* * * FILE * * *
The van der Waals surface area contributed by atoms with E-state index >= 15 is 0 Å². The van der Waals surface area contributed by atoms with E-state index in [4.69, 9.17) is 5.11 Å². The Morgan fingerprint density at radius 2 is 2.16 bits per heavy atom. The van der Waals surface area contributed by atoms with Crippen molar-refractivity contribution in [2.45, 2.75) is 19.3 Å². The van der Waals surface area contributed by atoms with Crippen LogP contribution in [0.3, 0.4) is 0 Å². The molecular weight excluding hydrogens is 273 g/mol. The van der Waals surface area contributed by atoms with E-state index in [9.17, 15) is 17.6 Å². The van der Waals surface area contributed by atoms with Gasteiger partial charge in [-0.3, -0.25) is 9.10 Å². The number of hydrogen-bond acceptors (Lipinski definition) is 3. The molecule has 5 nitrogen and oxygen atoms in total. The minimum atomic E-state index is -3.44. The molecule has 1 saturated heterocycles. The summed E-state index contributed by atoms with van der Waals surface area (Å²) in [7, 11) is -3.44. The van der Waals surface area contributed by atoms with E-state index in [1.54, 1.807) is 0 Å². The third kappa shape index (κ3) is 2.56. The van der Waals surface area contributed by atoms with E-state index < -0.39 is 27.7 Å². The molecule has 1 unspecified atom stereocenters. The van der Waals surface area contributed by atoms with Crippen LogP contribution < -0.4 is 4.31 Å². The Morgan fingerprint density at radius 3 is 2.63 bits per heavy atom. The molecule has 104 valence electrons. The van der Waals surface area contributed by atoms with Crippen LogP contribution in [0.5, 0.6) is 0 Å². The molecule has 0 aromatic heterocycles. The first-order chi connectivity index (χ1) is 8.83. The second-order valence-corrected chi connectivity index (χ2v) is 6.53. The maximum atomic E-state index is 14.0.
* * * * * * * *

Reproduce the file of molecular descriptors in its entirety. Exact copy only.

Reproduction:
The van der Waals surface area contributed by atoms with E-state index >= 15 is 0 Å². The van der Waals surface area contributed by atoms with E-state index in [4.69, 9.17) is 5.11 Å². The Morgan fingerprint density at radius 2 is 2.16 bits per heavy atom. The van der Waals surface area contributed by atoms with Crippen molar-refractivity contribution in [2.45, 2.75) is 19.3 Å². The van der Waals surface area contributed by atoms with Crippen LogP contribution in [0.3, 0.4) is 0 Å². The molecular weight excluding hydrogens is 273 g/mol. The van der Waals surface area contributed by atoms with E-state index in [9.17, 15) is 17.6 Å². The van der Waals surface area contributed by atoms with Gasteiger partial charge in [-0.3, -0.25) is 9.10 Å². The number of hydrogen-bond acceptors (Lipinski definition) is 3. The molecule has 5 nitrogen and oxygen atoms in total. The minimum atomic E-state index is -3.44. The molecule has 1 saturated heterocycles. The summed E-state index contributed by atoms with van der Waals surface area (Å²) in [7, 11) is -3.44. The van der Waals surface area contributed by atoms with E-state index in [1.54, 1.807) is 0 Å². The third kappa shape index (κ3) is 2.56. The van der Waals surface area contributed by atoms with E-state index < -0.39 is 27.7 Å². The molecule has 1 unspecified atom stereocenters. The van der Waals surface area contributed by atoms with Crippen LogP contribution < -0.4 is 4.31 Å². The Morgan fingerprint density at radius 3 is 2.63 bits per heavy atom. The molecule has 104 valence electrons. The van der Waals surface area contributed by atoms with Crippen LogP contribution in [0.5, 0.6) is 0 Å². The molecule has 0 aromatic heterocycles. The first-order chi connectivity index (χ1) is 8.83. The second-order valence-corrected chi connectivity index (χ2v) is 6.53. The maximum atomic E-state index is 14.0.